The machinery was driven into the pit, oil drained and the engines run unti they seized. A D11 dozer was then run over them to crush them before covering them over. This will stop anyone thinking about digging them up in the future and using them.

The obligatory photo on the concrete plinth at Ground Zero before heading to the “Breakaway” bomb site. This bomb was let off on the top of a tower and it caused all the sandy top soil turn into glass. We passed a radiation meter over the glass and it was giving off less radiation than being in a modern office. That was good to know.

The final ground zero was the “Marcoo” site which was a bomb that was placed in a cellar which caused a 45 metre crater when it let loose. The crater has been filled in and a lot of machinery including double decker buses was placed in before covering it over. Prior to its remediation, an aboriginal family was found living in it. They were decontaminated and moved onto Yalata. There has been radiation related problems with this family but talking with Robin the tour guide, who is related, the problems were more related to the process of decontamination than the radiation.

There was one more location we visited which was going to be the “Tufi”bomb site but a Treaty was signed with the US and Russia before it was used so it had to be dismantled. It was going to be another tethered balloon and the anchors and concrete to hold the balloon was going to ensure that it would not blow away to Queensland.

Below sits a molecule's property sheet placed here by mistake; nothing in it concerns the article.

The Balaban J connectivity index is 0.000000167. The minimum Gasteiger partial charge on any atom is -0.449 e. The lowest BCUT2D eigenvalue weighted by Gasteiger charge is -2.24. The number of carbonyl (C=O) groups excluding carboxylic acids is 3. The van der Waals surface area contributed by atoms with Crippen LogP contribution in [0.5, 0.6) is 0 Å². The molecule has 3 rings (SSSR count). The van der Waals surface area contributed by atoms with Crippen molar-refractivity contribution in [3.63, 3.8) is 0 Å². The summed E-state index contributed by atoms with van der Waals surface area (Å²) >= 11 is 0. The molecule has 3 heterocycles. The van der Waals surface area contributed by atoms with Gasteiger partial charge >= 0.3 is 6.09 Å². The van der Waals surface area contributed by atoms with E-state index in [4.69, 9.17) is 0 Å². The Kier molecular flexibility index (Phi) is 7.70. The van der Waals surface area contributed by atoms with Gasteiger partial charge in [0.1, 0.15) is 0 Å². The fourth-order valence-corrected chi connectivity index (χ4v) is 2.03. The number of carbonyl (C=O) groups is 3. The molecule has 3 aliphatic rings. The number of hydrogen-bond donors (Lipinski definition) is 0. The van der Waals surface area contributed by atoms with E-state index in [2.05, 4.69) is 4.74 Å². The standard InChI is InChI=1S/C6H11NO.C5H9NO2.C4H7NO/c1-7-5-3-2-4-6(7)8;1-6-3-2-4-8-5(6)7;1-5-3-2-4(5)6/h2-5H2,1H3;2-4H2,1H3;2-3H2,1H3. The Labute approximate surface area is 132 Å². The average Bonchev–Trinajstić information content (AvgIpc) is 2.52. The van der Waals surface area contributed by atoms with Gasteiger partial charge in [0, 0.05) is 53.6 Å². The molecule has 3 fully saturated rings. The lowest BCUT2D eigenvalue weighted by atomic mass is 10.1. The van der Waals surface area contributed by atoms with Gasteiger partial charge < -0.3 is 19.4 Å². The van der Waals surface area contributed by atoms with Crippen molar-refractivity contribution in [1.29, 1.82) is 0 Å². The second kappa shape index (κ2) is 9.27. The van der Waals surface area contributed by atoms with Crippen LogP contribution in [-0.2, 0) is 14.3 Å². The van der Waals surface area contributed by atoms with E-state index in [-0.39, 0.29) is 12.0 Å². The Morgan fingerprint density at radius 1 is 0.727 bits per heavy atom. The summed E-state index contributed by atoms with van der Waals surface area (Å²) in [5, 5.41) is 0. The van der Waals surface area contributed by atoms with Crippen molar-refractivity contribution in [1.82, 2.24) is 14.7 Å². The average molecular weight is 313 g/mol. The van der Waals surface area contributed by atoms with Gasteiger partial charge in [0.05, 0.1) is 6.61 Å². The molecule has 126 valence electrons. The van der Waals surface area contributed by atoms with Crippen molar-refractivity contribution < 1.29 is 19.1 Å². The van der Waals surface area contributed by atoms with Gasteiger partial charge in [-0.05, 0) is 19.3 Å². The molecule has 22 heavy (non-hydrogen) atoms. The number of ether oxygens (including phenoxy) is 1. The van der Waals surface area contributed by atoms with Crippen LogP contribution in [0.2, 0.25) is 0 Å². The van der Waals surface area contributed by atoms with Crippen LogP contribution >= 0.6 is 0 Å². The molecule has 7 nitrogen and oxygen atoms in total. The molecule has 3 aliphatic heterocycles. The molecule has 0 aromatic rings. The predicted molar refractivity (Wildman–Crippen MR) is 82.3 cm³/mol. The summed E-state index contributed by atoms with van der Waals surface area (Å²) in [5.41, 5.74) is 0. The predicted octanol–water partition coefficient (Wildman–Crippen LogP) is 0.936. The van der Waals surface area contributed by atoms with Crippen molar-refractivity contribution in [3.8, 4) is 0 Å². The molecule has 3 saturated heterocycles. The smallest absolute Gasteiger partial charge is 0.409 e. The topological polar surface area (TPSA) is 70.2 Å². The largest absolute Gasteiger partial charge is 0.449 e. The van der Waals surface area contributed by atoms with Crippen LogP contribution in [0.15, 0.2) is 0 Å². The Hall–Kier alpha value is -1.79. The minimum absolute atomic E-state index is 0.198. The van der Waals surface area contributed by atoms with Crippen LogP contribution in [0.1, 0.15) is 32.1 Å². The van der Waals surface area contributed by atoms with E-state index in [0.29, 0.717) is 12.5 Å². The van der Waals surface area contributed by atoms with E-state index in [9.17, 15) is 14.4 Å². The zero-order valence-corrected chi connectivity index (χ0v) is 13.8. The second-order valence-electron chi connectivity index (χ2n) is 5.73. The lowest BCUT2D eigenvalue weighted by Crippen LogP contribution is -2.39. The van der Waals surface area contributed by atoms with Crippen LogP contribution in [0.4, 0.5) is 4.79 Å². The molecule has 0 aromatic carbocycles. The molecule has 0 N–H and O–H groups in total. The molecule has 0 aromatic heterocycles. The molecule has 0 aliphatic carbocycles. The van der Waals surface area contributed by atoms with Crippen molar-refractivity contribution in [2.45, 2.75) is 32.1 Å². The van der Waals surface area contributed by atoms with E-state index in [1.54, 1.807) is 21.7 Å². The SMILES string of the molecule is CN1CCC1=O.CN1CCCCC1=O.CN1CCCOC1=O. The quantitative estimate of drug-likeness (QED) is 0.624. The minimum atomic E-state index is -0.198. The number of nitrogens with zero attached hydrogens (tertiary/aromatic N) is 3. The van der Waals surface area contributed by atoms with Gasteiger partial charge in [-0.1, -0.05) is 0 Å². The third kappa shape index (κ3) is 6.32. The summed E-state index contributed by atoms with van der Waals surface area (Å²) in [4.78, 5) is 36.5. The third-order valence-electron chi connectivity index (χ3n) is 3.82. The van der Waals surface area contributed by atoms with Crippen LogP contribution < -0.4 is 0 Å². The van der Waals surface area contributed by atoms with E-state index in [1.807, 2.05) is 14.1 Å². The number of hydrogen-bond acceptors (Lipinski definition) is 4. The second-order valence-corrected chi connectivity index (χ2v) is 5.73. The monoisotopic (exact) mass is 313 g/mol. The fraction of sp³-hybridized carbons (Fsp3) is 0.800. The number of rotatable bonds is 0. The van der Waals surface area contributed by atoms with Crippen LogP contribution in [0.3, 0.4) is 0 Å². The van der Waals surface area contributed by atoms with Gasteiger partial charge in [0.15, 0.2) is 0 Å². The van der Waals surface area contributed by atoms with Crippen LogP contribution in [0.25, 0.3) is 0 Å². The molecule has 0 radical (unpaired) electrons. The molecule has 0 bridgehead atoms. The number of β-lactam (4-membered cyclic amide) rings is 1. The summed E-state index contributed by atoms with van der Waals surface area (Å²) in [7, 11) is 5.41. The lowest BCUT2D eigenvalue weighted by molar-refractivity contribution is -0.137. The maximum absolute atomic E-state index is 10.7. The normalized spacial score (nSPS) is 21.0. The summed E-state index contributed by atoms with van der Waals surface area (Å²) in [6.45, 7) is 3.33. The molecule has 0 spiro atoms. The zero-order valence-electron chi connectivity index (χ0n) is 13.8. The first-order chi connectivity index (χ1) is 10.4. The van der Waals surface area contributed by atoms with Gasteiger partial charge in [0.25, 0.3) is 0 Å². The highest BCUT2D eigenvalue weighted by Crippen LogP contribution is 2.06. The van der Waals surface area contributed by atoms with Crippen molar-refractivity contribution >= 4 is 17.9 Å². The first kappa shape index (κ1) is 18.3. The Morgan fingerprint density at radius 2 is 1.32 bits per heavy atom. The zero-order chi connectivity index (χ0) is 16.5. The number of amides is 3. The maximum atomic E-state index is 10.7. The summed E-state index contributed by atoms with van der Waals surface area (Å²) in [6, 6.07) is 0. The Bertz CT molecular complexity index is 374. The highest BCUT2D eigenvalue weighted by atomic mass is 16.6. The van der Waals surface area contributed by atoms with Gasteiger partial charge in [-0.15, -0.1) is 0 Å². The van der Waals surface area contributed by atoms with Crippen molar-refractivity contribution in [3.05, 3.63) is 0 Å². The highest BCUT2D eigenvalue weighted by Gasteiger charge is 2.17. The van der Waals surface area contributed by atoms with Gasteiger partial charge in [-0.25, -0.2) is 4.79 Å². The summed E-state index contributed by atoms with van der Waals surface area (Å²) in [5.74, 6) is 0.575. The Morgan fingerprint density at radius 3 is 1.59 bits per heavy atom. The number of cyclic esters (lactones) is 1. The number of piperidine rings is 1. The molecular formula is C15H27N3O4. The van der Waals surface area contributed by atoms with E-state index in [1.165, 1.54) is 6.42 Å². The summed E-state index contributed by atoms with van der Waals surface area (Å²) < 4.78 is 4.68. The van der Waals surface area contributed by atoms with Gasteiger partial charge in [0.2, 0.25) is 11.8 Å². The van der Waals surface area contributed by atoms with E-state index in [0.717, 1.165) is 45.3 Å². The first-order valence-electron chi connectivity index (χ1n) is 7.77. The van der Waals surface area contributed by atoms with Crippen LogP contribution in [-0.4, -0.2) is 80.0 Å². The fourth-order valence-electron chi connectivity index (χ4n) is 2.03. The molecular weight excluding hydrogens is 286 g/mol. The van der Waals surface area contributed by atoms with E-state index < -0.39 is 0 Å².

The weather had been building through the day with the expectation of thunderstorms during the night. As we were enjoying some beverages over tea reflecting on the days tour, the skies to the south were getting darker and the lightning and thunder were getting more frequent but were still 20-30 kms to our south. This certainly lived up to the meaning of Maralinga being “fields of thunder”.

Those that were sleeping in swags decided to move into the shed as the radar showed another line of thunderstorms heading our way. It was probably a good thing as we would find out later in the night. It wasn’t going to worry me too much, being in the Taj.

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It is Winter all over again …

You could have thought that we were back in winter with overcast skies, fog and the temperature sitting on 2C. First order of the day was to pack everything up and vacate our room. This didn’t take too long and we were soon up on the lift to the top of the mountain.

It was certainly winter conditions with a cold breeze, light snow showers and limited visibility. We decided that we would stick to Highway 83 as it was the best groomed slope and with only about 10 metres visibility, I didn’t want to break something on the last day.

Around midday, the slopes started filling with boarders that must have made their way from Melbourne, so it was time to head back, hand in our skis and pack the car for the long trip home.